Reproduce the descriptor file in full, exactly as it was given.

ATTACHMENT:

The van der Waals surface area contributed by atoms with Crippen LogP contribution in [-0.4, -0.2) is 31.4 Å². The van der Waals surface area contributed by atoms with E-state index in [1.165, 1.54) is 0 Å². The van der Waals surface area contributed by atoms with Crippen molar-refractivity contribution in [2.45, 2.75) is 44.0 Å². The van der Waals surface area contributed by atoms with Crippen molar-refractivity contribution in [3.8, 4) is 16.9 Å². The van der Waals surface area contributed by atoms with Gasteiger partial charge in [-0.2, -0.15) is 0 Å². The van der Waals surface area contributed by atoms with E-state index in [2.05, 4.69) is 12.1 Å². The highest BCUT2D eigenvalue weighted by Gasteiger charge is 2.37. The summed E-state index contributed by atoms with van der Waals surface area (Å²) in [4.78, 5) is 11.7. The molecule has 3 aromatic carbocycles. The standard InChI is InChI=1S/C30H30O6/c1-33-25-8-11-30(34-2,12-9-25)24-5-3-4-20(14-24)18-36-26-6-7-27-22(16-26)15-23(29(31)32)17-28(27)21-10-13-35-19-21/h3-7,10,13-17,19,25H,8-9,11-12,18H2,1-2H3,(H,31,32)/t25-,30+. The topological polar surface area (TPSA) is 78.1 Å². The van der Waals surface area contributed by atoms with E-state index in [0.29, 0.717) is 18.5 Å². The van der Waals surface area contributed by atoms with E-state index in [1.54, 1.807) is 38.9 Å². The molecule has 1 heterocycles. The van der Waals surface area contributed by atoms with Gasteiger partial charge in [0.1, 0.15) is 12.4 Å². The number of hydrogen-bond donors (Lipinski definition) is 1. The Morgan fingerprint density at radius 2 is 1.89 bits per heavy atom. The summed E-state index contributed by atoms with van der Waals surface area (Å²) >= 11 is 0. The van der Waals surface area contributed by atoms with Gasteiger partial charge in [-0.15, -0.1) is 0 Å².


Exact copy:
The van der Waals surface area contributed by atoms with Crippen LogP contribution in [-0.4, -0.2) is 31.4 Å². The van der Waals surface area contributed by atoms with E-state index in [1.165, 1.54) is 0 Å². The van der Waals surface area contributed by atoms with Crippen molar-refractivity contribution in [2.45, 2.75) is 44.0 Å². The van der Waals surface area contributed by atoms with Crippen molar-refractivity contribution in [3.8, 4) is 16.9 Å². The van der Waals surface area contributed by atoms with Gasteiger partial charge in [-0.2, -0.15) is 0 Å². The van der Waals surface area contributed by atoms with E-state index in [2.05, 4.69) is 12.1 Å². The highest BCUT2D eigenvalue weighted by Gasteiger charge is 2.37. The summed E-state index contributed by atoms with van der Waals surface area (Å²) in [4.78, 5) is 11.7. The molecule has 3 aromatic carbocycles. The standard InChI is InChI=1S/C30H30O6/c1-33-25-8-11-30(34-2,12-9-25)24-5-3-4-20(14-24)18-36-26-6-7-27-22(16-26)15-23(29(31)32)17-28(27)21-10-13-35-19-21/h3-7,10,13-17,19,25H,8-9,11-12,18H2,1-2H3,(H,31,32)/t25-,30+. The topological polar surface area (TPSA) is 78.1 Å². The van der Waals surface area contributed by atoms with E-state index in [0.29, 0.717) is 18.5 Å². The van der Waals surface area contributed by atoms with E-state index in [1.54, 1.807) is 38.9 Å². The molecule has 1 heterocycles. The van der Waals surface area contributed by atoms with Gasteiger partial charge in [0.1, 0.15) is 12.4 Å². The number of hydrogen-bond donors (Lipinski definition) is 1. The Morgan fingerprint density at radius 2 is 1.89 bits per heavy atom. The summed E-state index contributed by atoms with van der Waals surface area (Å²) >= 11 is 0. The van der Waals surface area contributed by atoms with Gasteiger partial charge in [-0.15, -0.1) is 0 Å².